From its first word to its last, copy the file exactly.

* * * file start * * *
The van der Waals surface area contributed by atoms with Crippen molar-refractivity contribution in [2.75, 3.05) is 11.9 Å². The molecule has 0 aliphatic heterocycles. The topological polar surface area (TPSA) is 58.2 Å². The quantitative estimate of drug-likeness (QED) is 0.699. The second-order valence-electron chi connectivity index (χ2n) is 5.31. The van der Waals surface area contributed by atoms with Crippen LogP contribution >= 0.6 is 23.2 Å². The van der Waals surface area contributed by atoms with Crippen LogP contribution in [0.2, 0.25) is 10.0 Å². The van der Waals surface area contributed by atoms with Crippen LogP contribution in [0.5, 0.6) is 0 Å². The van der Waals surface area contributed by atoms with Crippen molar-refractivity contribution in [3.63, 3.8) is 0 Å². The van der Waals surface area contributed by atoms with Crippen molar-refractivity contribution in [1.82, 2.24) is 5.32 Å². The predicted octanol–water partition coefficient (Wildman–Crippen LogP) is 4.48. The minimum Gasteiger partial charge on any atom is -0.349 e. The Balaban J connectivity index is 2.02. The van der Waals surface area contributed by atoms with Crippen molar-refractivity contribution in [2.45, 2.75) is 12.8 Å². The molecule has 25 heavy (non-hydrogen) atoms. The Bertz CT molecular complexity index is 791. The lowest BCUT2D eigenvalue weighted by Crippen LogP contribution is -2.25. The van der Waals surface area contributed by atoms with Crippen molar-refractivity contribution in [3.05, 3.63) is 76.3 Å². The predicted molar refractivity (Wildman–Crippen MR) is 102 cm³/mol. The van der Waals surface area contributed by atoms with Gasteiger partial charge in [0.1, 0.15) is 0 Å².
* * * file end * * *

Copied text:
The van der Waals surface area contributed by atoms with Crippen molar-refractivity contribution in [2.75, 3.05) is 11.9 Å². The molecule has 0 aliphatic heterocycles. The topological polar surface area (TPSA) is 58.2 Å². The quantitative estimate of drug-likeness (QED) is 0.699. The second-order valence-electron chi connectivity index (χ2n) is 5.31. The van der Waals surface area contributed by atoms with Crippen LogP contribution >= 0.6 is 23.2 Å². The van der Waals surface area contributed by atoms with Crippen LogP contribution in [0.2, 0.25) is 10.0 Å². The van der Waals surface area contributed by atoms with Crippen LogP contribution in [0.5, 0.6) is 0 Å². The van der Waals surface area contributed by atoms with Crippen molar-refractivity contribution in [3.63, 3.8) is 0 Å². The van der Waals surface area contributed by atoms with Crippen molar-refractivity contribution in [1.82, 2.24) is 5.32 Å². The predicted octanol–water partition coefficient (Wildman–Crippen LogP) is 4.48. The minimum Gasteiger partial charge on any atom is -0.349 e. The Balaban J connectivity index is 2.02. The van der Waals surface area contributed by atoms with Crippen molar-refractivity contribution in [2.45, 2.75) is 12.8 Å². The molecule has 25 heavy (non-hydrogen) atoms. The Bertz CT molecular complexity index is 791. The lowest BCUT2D eigenvalue weighted by Crippen LogP contribution is -2.25. The van der Waals surface area contributed by atoms with Crippen molar-refractivity contribution in [3.05, 3.63) is 76.3 Å². The predicted molar refractivity (Wildman–Crippen MR) is 102 cm³/mol. The van der Waals surface area contributed by atoms with Gasteiger partial charge in [0.1, 0.15) is 0 Å².